Academic journal article Journalism History

Between Silence and Self-Interest: Time, Life, and the Unsilent Generation's Coming-of-Age

Academic journal article Journalism History

Between Silence and Self-Interest: Time, Life, and the Unsilent Generation's Coming-of-Age

Article excerpt

As the 1950's drew to a close, Time Incorporated had become one of the most influential publishers in America. Both Time and Life, looking to the future, began to examine youth culture, providing ample space for the coming unsilent generation to address, and at times contest, dominant cultural values. As this generation grew vocal, stories filled with apprehension towards their ideals, but by the end of the 1960's, Life came to appreciate the hopes of this generation as America's war in Vietnam faltered and the nation's politics polarized. Time took a different path, linking failure in Vietnam with youthful dissent and the inability of the nation's collective will to remedy national problems. This article reconstructs Time's and Life's presentation of youth culture in the 1960s, demonstrating how both magazines sought to define the meaning of that generation's dissent in the wake of a rapidly changing social order.

Popular histories tend to describe the 1960s as a time when rebellious, left-leaning youth exploded onto the scene, grew militant as their disillusionment intensified, were then attacked by mass media and mainstream America, and finally faded from view with the coming of Richard Nixon and the silent majority. These analyses often take frozen moments from Time and Life magazines to support this narrative, perpetuating the false presumption that each did not actively interpret news from week to week.

With a combined readership of nearly one-third of the American public, Time and Life were powerful influences over popular discourse in the 1960s. Their coverage reveals a far more complex story regarding the impact of America's unsilent generation than historical memory typically offers them.1 In the late 1950s, both magazines showered this group with paternalistic rhetoric and mocked their silence. Their maturation under the specter of the cold war took on a troubled if not tragic tone by the early 1960s. As the decade continued, this generation's anti-establishment rhetoric and enduring passion for change, thanks in large measure to the war in Vietnam, gained the respect of both magazines. Nonetheless, Life was far more likely to sympathize with their social critique after their fervor spilled onto the streets. For all of their dismissive words, each magazine mourned the passing of the unsilent generation as a self-interested one replaced it in the early 1970s. Looking back at Time and Life throughout the 1 960s reveals how these prominent magazines, like many of their readers, reassessed their attitudes towards social change because of clamor from this emerging generation and found their faith in the democratic process forever altered by the fervor of the young as this tumultuous period ended.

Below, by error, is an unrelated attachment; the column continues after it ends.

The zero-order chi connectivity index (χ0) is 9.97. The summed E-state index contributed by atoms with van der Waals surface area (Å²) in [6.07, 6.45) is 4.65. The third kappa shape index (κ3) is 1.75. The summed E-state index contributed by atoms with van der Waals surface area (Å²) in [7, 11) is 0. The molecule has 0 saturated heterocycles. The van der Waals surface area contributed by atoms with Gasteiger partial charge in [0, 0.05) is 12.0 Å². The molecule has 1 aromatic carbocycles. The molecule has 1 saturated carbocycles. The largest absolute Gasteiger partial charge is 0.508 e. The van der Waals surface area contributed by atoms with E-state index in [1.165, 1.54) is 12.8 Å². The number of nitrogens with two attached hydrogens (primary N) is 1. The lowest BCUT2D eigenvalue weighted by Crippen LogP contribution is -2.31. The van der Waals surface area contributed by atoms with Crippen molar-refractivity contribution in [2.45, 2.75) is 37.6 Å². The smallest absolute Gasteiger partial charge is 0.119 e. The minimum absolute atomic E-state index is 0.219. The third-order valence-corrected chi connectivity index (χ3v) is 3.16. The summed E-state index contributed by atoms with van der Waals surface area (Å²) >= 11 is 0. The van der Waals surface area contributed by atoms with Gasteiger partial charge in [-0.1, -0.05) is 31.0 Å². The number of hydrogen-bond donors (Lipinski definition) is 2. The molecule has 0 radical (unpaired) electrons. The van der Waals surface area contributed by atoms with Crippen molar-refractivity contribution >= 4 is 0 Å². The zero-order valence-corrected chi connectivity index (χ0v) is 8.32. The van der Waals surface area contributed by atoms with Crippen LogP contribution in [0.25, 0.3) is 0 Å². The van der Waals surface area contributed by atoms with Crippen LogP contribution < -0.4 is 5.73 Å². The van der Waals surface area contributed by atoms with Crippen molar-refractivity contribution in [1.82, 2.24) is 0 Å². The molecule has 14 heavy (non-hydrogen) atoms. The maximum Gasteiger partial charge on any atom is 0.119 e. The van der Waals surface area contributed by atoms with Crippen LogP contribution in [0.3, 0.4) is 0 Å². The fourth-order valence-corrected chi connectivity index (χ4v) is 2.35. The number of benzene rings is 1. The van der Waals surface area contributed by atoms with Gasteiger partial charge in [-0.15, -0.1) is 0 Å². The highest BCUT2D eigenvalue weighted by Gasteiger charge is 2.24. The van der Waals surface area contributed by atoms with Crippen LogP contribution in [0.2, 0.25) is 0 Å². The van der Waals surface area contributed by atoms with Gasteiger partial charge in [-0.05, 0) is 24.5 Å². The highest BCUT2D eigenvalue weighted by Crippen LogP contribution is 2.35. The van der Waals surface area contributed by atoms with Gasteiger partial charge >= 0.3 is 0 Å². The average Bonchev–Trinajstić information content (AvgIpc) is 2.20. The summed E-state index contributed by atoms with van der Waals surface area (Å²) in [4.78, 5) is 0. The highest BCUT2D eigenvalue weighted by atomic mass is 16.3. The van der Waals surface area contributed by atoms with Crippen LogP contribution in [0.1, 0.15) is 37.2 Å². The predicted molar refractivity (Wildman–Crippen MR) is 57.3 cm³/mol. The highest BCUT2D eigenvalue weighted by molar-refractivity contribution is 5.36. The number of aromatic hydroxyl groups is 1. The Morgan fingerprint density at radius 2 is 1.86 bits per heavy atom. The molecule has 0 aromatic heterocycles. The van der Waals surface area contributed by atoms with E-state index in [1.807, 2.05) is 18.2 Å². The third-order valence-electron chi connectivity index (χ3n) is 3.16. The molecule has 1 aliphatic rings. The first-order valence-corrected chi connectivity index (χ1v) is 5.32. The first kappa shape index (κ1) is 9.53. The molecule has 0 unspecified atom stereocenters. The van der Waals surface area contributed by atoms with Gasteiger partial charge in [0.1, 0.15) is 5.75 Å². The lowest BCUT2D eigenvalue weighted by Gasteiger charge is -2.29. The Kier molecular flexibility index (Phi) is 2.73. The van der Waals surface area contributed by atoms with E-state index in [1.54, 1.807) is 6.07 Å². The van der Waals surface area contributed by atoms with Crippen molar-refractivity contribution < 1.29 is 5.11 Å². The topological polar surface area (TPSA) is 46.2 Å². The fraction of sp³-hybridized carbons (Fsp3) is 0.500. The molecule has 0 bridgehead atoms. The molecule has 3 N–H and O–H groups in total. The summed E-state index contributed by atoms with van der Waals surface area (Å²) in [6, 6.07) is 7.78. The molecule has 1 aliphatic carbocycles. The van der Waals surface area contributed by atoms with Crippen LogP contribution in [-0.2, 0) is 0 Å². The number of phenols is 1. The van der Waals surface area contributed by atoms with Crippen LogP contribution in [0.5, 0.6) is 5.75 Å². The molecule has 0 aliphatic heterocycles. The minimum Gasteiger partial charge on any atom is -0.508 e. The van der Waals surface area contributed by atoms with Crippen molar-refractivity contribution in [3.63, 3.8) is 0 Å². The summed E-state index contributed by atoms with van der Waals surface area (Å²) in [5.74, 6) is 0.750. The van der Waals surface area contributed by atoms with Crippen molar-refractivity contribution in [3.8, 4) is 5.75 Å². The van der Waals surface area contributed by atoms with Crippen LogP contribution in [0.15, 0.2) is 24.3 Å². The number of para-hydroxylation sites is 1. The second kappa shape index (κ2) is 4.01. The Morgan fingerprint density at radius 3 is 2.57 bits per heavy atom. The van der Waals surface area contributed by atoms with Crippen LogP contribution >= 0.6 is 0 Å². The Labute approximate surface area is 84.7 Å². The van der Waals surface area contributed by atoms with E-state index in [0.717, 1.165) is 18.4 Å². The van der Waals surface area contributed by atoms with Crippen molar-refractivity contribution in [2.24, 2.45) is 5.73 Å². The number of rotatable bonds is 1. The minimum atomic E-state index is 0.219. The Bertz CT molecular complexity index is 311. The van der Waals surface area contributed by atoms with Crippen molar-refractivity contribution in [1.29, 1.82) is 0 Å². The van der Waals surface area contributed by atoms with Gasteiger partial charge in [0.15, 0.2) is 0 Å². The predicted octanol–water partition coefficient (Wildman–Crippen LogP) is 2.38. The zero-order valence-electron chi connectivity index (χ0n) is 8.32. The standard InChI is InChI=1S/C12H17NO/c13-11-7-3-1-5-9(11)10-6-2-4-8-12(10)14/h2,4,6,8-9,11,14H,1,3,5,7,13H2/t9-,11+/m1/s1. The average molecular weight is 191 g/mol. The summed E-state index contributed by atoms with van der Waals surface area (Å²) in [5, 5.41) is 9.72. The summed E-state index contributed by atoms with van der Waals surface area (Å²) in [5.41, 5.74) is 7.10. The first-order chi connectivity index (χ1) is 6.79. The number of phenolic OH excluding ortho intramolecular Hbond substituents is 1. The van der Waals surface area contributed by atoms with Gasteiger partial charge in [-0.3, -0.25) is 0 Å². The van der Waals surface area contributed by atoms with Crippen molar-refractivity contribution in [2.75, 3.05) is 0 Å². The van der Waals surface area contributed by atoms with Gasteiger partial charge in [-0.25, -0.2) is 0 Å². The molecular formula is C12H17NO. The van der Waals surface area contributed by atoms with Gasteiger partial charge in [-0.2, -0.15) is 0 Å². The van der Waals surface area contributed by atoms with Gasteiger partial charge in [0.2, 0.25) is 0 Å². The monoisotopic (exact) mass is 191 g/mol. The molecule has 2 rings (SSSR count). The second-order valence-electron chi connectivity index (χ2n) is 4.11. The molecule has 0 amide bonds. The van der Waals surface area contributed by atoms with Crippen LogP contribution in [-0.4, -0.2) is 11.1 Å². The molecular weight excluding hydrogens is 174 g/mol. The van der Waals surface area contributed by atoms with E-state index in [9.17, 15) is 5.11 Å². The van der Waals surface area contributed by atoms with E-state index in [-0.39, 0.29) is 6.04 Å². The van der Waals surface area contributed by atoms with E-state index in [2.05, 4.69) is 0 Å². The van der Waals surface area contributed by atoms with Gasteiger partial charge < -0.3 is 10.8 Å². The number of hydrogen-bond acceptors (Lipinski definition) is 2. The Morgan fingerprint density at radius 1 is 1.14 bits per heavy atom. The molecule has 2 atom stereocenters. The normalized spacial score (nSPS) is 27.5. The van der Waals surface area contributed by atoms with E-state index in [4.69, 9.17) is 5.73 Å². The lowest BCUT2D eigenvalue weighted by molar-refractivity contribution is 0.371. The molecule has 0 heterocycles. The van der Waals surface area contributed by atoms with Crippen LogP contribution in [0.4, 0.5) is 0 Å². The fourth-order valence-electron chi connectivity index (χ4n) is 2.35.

Since it first hit newsstands in 1923, Time magazine has continued the tradition laid down by founders Henry Luce and Briton Hadden: concisely interpreting the week that was for its busy readers. Its emphasis on "happenings as news (fact) rather than as 'comment'" presaged a shift throughout the 1930s towards objective, positivist reporting, though its decision to "acknowledge certain prejudices" in its writing was rooted in a preceding era.2 In this same period, advances in photography and printing convinced Luce that the marketplace was eager for an image-centric weekly magazine that promised to "see the world."3 The result was Life magazine, which was first published in late 1936. Its unique photographic style, quickly welcomed by American readers, helped popularize visual communication across the globe.4 Both were firmly established by the end of World War II as mouthpieces of the American experience and the budding cold war consensus.

As television siphoned advertising dollars from established media during the 1950s, Time Inc. worked to adapt its magazines to the changing marketplace.5 Not only television, but rock and roll, comics, and specialized magazines such as Playboy, were participating in the "sexualization of mass culture" that sapped authences from traditional mediums. …

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